New != Good

I’ll cut to the chase: my integration of technology is fairly middle-of-the-road, but just because my teaching isn’t revolutionary doesn’t mean it isn’t good.

I started by brainstorming a list of all the technology integration examples I could think of from my ancient & modern world history classes:

Most of these are described on my Showcase page.

Not trying to do everything at once

I hit a fairly broad range of the SAMR components, and as Jeff says, not every example of technology use needs to be a reimagination or completely new way of doing things. Edutopia tells us that tech integration needs to foster “active engagement, participation in groups, frequent interaction and feedback, and connection to real-world experts,” and most of my activities hit the first three criteria. However, connection to real-world experts is not something I’ve managed to integrate. What would this look like in the real world? It should go beyond just research expert resources – that would fall in the “Substitution” component. My understanding is that kids need to interact with expert in order to move up to the Redifinition component. I don’t imagine too many history professors and think-tank members are going to want to interact with all six of my history classes. But what about armchair experts? Having kids add to Wikipedia entries or comment about current events on a site like the New York Times would expose them to authentic, content-related conversation.

What I could change now

One example of a way I could improve my use of technology now is in my implementation of iClickers (a student response system). I currently use them for multiple choice practice – I project a question and the kids discuss what the correct answer is and why. If I wanted to redefine the way I do lecture, though, I could use iClickers to give the kids some processing time, ala Jeff Utecht, and ask them to answer one or two multiple choice questions every 5 or 10 minutes. This would give them time to reflect, discuss, and practice an essential test-taking skill.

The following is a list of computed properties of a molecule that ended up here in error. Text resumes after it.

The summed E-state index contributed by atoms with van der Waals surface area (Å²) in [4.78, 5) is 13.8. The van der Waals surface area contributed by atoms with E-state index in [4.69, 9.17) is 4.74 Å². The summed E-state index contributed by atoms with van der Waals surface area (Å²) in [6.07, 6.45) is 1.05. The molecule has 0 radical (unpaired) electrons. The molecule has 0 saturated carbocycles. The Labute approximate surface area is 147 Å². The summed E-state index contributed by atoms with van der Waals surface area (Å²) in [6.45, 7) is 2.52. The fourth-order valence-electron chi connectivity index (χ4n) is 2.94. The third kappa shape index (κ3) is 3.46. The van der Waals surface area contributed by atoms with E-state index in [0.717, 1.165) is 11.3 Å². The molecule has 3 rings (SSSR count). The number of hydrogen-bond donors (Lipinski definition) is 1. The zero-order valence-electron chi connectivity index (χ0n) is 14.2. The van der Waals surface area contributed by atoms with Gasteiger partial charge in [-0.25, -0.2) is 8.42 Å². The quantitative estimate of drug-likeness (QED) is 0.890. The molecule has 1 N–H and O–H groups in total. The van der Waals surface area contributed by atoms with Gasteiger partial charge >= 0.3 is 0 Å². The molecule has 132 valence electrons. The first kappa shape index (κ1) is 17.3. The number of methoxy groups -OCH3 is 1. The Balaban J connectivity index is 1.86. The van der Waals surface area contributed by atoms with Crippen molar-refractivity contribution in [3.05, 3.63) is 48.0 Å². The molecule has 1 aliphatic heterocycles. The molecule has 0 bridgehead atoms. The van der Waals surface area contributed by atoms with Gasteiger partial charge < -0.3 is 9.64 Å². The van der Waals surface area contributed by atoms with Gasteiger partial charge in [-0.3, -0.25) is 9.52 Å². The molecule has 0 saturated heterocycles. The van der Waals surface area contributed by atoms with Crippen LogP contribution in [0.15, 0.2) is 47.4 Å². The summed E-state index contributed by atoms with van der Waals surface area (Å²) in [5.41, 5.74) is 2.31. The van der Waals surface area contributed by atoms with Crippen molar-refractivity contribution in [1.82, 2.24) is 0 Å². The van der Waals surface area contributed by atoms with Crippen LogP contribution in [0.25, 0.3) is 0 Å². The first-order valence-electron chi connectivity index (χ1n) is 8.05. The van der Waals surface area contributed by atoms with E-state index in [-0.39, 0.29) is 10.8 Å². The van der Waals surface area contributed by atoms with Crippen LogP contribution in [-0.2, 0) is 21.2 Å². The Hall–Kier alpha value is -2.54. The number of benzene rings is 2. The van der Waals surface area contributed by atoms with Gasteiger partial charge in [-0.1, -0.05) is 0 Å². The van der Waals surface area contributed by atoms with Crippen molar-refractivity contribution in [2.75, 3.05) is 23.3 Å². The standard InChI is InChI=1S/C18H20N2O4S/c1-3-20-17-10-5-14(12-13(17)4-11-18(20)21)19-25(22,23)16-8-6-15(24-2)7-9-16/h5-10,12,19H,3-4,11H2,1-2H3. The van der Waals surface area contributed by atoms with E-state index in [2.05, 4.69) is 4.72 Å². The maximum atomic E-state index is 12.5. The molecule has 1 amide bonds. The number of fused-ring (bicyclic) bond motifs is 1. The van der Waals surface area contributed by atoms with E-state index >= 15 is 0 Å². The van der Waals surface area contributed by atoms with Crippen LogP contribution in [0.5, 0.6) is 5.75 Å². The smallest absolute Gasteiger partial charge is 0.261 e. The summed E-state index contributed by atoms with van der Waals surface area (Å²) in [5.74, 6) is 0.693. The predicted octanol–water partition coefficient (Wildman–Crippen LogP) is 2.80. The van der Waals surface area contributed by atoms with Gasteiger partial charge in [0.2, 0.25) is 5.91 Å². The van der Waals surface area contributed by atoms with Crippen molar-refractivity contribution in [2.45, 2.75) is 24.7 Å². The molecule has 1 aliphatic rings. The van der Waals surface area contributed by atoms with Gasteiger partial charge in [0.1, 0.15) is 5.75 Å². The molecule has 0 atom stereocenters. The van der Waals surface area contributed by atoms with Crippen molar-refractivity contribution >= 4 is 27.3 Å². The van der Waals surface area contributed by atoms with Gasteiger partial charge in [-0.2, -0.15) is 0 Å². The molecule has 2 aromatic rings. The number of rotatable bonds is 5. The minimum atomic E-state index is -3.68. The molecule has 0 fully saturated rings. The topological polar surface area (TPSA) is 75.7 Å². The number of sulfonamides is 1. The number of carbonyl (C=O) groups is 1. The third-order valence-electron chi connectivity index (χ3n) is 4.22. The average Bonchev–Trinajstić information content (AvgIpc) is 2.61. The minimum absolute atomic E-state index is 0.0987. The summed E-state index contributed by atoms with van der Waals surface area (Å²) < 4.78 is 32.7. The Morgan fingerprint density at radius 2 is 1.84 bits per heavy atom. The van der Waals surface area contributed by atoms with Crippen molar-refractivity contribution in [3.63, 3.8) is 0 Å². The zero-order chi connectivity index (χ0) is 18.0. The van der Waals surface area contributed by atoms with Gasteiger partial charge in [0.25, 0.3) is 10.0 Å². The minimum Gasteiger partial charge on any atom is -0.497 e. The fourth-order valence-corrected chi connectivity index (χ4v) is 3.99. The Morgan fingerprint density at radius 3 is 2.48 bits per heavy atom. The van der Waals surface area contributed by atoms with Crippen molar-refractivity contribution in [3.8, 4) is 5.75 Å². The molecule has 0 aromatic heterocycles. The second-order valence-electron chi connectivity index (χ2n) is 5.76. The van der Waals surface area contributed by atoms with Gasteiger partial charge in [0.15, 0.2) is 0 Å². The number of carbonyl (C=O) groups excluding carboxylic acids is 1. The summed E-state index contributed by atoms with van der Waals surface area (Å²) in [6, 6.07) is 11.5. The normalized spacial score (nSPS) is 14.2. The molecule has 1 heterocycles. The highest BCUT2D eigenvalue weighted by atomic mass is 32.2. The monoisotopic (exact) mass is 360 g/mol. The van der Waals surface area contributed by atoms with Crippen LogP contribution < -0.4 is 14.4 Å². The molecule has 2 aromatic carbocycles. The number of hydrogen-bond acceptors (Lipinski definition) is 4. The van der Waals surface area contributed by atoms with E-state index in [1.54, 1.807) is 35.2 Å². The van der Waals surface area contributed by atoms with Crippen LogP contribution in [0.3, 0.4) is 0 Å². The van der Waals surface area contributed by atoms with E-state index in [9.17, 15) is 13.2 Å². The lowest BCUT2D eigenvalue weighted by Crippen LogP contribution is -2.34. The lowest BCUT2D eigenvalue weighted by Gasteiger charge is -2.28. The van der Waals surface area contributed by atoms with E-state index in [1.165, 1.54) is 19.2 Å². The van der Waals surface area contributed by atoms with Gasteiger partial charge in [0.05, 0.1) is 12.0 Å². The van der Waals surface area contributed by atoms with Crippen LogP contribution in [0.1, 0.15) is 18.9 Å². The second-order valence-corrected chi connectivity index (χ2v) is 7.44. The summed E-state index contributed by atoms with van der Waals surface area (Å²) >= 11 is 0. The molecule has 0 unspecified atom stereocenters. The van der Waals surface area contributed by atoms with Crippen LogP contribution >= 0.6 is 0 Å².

What I could change in a perfect world

My technology integration examples have been cobbled on to my teaching over the past two years as I’ve progressively been given access to a document camera, iClicker system, Starboard, and just this year, reliable internet! As such, the tech skills my kids use aren’t scaffolding very neatly. It would be great to start from scratch, but I’m hesitant to do this since the curriculum at our school isn’t vertically aligned between grades or horizontally aligned between subjects. Like I said – in a more perfect world.